Rebekah is drawn as a smart and strong character, wise beyond her years. She speaks her mind and from her heart, sometimes to her own peril. Rebekah’s story surrounds her journey from her father’s home, where she deals with certain familial issues with which she must come to terms, to finding her place in her husband’s priestly family, testing her own faith and relationship with God along the way.
The love between Rebekah and Isaac is great but it is strained by the rivalry with his brother Ishmail, and the domineering nature of Isaac’s father,. Abraham. She falls pregnant after twenty years, and in a dream is visited by her great ancestors Seth, the son of Noah, and Eber, and several others of whom she knew less. They inform her she will give birth to twins
” You have two great men inside you, two mighty nations, two ways of life, and the one will be stronger than the other, and the elder will serve the younger”.
Isaac is drawn as a good hearted man, who struggles with doing the right thing in the eyes of his father, his God, and his wife.
Not long after the twins Jacob and Esau are born, their different natures become apparent. Jacob is good natured and obedient, while Esau is wild and wilfful. Rebekah favours Jacob and Isaac favours Esau. Esau hunts and kills the animals, while Jacob tends and loves them. A powerful anecdote is related to show their different natures, when they are five years old and and Jacob weeps because Esau throws stones at a puppy until it is blinded.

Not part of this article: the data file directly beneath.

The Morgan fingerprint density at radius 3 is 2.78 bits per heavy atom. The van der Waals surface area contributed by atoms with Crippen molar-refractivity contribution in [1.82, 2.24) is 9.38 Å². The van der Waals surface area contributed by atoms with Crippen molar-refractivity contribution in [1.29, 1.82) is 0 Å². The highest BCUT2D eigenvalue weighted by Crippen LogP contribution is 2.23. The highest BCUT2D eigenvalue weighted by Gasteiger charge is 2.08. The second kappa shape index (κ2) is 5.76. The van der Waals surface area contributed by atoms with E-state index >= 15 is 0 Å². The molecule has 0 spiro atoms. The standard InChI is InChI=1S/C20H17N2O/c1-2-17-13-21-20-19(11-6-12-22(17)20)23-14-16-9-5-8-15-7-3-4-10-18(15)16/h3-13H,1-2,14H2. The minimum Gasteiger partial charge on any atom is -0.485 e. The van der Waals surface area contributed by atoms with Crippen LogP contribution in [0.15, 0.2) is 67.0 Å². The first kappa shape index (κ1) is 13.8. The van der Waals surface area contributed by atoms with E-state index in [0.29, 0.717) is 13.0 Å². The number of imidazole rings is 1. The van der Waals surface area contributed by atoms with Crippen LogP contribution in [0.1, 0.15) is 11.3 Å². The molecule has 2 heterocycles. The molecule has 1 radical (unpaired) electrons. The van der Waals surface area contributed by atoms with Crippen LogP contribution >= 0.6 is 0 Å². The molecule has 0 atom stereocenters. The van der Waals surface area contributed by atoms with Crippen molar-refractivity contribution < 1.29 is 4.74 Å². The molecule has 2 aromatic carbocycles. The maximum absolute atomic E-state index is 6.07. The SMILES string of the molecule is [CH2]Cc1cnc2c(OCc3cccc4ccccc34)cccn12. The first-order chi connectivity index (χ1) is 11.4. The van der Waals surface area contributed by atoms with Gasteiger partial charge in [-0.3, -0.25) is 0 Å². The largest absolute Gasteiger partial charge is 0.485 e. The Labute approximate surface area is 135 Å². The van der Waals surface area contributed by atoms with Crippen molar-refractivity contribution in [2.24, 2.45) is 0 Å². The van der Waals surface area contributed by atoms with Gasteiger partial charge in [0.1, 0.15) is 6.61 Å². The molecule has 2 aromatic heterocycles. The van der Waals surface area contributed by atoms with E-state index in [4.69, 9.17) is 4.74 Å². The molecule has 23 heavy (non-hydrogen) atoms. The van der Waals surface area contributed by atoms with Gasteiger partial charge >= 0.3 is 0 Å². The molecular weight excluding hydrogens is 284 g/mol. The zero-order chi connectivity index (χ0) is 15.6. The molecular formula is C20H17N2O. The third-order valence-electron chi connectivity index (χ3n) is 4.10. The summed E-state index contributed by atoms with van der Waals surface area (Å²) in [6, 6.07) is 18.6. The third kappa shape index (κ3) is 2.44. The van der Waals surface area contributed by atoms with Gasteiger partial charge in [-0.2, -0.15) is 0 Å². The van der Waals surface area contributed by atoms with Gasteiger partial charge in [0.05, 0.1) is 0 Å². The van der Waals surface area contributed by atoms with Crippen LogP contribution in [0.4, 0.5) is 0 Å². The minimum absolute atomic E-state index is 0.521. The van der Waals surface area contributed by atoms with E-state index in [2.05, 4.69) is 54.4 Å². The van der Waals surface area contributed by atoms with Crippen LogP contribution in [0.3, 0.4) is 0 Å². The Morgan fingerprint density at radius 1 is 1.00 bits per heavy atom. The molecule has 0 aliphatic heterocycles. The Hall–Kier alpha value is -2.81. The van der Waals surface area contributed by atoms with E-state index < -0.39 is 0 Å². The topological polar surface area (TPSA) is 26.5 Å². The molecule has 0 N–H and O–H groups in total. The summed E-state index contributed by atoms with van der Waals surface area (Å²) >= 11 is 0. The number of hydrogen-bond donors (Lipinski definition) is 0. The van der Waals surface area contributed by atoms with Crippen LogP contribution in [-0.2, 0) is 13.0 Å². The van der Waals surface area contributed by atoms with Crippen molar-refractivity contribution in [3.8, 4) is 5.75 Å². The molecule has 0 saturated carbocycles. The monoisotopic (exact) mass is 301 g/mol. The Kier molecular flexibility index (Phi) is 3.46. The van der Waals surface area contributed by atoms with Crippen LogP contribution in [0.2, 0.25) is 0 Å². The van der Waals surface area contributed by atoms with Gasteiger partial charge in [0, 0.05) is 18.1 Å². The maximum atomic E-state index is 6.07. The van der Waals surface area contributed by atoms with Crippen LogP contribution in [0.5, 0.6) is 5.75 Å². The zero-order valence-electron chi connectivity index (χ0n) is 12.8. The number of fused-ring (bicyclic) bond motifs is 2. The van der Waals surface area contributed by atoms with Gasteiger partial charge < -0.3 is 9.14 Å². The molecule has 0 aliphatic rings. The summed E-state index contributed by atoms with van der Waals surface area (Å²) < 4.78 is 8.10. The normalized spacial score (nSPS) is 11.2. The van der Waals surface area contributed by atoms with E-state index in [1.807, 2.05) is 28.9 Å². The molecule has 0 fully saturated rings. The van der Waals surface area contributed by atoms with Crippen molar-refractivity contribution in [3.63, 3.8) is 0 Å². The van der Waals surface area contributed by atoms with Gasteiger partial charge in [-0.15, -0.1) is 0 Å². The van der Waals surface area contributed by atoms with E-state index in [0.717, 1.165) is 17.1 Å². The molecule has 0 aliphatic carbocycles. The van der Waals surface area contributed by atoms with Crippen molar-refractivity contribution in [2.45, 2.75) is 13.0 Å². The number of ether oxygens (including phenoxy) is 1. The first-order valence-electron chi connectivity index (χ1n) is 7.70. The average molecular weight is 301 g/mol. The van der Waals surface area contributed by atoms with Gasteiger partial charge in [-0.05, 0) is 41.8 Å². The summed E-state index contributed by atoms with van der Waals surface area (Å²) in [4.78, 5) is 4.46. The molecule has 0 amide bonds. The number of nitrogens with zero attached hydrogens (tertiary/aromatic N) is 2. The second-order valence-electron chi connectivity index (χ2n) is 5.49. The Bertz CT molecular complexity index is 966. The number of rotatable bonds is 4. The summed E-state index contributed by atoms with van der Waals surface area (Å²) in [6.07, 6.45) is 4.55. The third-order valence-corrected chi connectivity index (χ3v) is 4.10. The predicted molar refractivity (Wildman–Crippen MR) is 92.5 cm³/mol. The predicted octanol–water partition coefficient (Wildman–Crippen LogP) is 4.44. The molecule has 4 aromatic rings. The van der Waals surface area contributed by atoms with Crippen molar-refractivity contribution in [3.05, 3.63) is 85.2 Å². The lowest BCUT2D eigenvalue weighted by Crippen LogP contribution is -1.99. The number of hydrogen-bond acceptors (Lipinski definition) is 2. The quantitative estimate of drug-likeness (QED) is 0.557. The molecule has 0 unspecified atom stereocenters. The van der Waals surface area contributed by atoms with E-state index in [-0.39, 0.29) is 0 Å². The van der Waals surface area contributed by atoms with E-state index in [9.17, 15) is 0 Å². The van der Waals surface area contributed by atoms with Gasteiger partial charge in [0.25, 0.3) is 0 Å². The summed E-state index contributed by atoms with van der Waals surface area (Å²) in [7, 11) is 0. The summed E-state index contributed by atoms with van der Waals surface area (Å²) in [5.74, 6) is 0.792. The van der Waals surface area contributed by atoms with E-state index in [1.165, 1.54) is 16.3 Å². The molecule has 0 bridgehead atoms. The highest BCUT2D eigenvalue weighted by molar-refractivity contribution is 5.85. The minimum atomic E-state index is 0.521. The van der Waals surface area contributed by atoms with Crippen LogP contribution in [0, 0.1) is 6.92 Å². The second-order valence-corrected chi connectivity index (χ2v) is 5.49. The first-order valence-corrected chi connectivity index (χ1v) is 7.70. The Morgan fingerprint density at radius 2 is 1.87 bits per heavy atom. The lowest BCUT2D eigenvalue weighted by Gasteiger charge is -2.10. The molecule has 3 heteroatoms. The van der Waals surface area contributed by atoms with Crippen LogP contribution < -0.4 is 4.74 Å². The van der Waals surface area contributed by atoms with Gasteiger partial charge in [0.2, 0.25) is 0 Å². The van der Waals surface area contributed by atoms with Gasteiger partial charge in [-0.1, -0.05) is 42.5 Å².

They grow up and finally Esau shows his true waywardness, bloodthirsty character and his disinterest in the word of God, and he marries two Hittite women.
The book draws to a close with the famous events where Esau sells his birthright to Jacob for a mess of pottage, and where Jacob tricks Isaac into giving him the birthright instead of Esau.